January 1911

February 1911

March 1911
fashion pages:

handicraft pages:

April 1911

May 1911

June 1911
 There are a couple of pages missing from my copy. Sorry!

July 1911

August 1911

September 1911

October 1911

November 1911

December 1911

Tuesday, July 11, 2017

In a Japanese state of mind

My next really big costume is going to be a geisha hikizuri kimono for the 2019 Costume Con in Boston. I don't normally go to conventions outside of the midwest, but I won a free membership to it with my Cinderella costume at WorldCon. (Yay!)

I normally win workmanship awards but not performance awards, so the last time that I competed at Costume Con I focused on my performance and didn't worry about workmanship. (My Edwardian quick-change) This time, I am determined to win awards for both!!!

So I'll be (hopefully) blowing the workmanship judges away by teaching myself the traditional technique of hand-dyeing and painting kimono called yuzen-zome. And I'll be recreating a real geisha performance from a YouTube video.

There's just one problem.

I've never actually made a kimono before.

So I've been immersing myself in research on kimono making and traditions. My first attempt is a summer cotton kimono called a yukata. It's super casual and worn to summer festivals the same way that we would wear shorts, a tank top and flip-flops. It's also a little easier to sew than a regular kimono because it's cotton, not lined, doesn't have as much structure and is frequently machine sewn. (High end silk kimono like those worn by geisha are always hand sewn.)

Traditionally, yukata are white and blue/indigo. Modern yukata are all sorts of colors and patterns. So here is a cotton fabric that I picked out for mine. It's colorful, but the colors are softer. I don't think you can tell from the pics, but there are subtle gold outlines around the shapes. To help you visualize it, each motif is about 1.5" (about 4cm) tall.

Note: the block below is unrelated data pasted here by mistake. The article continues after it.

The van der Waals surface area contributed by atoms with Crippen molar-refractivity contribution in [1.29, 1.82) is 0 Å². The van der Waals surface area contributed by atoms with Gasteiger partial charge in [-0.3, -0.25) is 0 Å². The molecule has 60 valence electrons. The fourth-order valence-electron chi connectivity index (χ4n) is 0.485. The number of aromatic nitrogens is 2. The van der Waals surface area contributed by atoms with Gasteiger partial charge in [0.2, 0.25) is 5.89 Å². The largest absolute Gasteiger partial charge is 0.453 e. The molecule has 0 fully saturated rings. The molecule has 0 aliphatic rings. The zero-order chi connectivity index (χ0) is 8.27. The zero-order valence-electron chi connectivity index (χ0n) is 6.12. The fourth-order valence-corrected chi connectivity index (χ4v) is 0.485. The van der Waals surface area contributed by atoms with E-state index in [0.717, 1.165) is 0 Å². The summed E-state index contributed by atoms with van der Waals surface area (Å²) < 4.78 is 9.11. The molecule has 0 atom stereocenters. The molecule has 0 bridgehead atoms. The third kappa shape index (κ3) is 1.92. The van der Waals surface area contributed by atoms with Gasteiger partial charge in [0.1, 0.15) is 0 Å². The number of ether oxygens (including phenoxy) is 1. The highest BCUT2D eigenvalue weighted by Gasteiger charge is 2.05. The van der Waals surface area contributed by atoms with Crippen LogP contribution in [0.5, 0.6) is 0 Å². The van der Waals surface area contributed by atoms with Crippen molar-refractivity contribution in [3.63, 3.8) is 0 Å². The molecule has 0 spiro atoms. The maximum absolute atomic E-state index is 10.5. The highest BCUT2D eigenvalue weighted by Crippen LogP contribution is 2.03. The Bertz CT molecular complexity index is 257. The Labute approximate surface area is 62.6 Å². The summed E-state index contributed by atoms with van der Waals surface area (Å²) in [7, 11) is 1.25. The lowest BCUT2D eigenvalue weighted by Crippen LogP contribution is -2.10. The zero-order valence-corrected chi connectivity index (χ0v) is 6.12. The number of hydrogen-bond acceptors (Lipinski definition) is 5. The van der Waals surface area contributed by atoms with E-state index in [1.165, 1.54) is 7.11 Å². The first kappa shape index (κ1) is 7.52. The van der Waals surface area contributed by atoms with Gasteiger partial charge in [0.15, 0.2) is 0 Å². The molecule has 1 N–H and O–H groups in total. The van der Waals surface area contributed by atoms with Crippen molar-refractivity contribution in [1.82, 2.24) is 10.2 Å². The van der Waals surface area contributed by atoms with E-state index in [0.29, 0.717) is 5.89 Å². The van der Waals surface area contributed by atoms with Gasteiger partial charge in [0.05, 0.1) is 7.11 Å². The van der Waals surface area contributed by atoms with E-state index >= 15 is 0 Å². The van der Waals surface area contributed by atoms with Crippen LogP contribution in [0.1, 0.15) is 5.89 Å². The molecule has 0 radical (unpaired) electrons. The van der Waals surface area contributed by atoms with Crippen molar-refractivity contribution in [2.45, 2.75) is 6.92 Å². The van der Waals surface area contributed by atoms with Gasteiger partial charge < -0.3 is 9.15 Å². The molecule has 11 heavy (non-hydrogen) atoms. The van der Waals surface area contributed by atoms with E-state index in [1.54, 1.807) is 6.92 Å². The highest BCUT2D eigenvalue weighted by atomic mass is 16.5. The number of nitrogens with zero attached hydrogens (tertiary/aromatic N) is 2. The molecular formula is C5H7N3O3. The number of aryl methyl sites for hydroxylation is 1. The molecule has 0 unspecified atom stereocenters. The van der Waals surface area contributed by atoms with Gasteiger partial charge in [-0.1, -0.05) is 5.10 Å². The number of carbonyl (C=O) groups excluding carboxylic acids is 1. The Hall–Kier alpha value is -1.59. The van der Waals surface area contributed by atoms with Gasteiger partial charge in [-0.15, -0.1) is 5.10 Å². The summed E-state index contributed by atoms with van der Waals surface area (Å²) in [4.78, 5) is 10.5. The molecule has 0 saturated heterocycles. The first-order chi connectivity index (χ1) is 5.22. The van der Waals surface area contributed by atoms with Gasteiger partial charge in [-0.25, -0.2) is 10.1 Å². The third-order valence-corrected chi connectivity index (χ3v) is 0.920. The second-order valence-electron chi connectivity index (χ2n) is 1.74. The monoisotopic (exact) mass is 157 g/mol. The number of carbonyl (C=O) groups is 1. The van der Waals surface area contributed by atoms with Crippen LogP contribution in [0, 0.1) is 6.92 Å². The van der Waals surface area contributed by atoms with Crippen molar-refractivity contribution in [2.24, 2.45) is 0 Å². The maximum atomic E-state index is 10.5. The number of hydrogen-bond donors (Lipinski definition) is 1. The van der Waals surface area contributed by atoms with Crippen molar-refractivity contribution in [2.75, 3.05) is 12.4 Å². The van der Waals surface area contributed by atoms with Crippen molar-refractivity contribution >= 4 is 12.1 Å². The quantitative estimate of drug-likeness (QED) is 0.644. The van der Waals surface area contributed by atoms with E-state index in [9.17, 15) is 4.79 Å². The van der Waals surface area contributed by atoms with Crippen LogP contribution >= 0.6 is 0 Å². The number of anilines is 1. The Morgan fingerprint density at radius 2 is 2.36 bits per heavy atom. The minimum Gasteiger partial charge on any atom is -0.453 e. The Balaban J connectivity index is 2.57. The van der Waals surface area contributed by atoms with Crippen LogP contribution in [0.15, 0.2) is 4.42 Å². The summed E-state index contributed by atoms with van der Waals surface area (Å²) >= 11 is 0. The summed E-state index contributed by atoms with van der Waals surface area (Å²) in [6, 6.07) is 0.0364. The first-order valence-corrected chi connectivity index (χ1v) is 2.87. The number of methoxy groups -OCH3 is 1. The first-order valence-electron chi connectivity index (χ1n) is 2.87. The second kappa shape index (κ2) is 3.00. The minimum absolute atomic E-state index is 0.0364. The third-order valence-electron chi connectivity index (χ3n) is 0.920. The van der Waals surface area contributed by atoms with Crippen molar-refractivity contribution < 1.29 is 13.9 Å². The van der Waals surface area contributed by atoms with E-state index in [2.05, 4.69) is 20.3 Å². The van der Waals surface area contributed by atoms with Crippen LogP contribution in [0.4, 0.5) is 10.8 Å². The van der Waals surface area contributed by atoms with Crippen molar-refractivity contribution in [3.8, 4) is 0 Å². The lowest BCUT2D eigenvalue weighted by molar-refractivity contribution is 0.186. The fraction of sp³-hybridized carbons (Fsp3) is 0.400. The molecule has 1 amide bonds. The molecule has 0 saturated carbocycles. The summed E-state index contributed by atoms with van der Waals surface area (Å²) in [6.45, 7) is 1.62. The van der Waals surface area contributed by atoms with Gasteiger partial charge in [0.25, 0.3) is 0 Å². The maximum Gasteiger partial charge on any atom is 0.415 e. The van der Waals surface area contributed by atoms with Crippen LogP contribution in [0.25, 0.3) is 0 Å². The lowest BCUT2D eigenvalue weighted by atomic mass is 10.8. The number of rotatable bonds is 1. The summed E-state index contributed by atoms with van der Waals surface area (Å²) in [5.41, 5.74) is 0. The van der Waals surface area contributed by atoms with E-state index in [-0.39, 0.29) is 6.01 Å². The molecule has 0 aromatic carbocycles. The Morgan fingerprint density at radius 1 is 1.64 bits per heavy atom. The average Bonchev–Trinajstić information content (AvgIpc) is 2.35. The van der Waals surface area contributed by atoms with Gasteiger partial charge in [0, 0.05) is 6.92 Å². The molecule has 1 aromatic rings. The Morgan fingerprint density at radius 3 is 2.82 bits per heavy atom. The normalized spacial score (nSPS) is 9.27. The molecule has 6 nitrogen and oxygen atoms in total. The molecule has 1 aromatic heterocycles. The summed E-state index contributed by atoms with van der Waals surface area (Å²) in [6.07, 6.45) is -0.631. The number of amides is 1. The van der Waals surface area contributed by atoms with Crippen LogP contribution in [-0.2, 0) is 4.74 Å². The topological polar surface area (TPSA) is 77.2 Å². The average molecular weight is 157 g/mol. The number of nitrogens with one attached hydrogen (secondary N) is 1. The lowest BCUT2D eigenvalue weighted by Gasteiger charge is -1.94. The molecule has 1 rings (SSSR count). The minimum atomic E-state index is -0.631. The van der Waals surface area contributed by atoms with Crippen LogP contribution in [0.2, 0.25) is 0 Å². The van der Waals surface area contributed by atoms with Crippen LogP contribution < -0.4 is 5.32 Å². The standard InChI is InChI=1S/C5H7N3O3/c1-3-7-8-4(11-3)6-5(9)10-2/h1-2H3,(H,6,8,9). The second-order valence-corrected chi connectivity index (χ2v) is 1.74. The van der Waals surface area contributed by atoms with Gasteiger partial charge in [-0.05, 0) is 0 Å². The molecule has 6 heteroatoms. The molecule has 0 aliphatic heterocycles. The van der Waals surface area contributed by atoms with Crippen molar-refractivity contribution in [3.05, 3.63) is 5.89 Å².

I found these resources extremely helpful:

Wish me luck!

Update: Here's a pic taken of me wearing the final yukata at my costume guild's MakerFaire booth. Please forgive my lousy kitsuke!

Wednesday, June 21, 2017

I've been scanning...

Being a librarian, I sometimes come into possession of books.

No. Really?!?

Shut up.


When my library decided to save space by getting rid of some of the very old back issues of magazines, I jumped at the chance to get some.

That's how I ended up with bound copies of Good Housekeeping from 1911 to 1920.

And since that time period puts them firmly in the public domain here in the US, I decided to scan them! (Well, the fashion pages, anyway.)

I then decided to share the fruits of my labors with my fellow costumers, since I have gotten so much from others over the years.
It will be a long process, but here are the first results -

Good Housekeeping fashion pages from 1915 in PDF format.

Jan 1915

Feb 1915

Mar 1915

April 1915

May 1915

June 1915

July 1915

Aug 1915

Sept 1915

Oct 1915

Nov 1915

Dec 1915

Thursday, May 25, 2017

I'm a pretty, pretty princess!

I left you in suspense after my last post talking about my recreation of Kinuko Craft's Cinderella costume...

And now, the big reveal!!

The original illustration:                                                     

 And my dress:

41 yards of fabric
3000 glass pearls
180" hoop skirt
50 yards of ribbon and lace trim
dozens of hand-sewn ribbon roses
13 pounds

I'm tired.

But it was all completely worth it when Kinuko Craft came backstage and saw me!
Look how she reacted!  I even managed to keep my dignity and not to act like a fangirl!

(Oh...and I also leveled up from Journeyman to Master with this dress and won a free entry to Costume Con 2019.)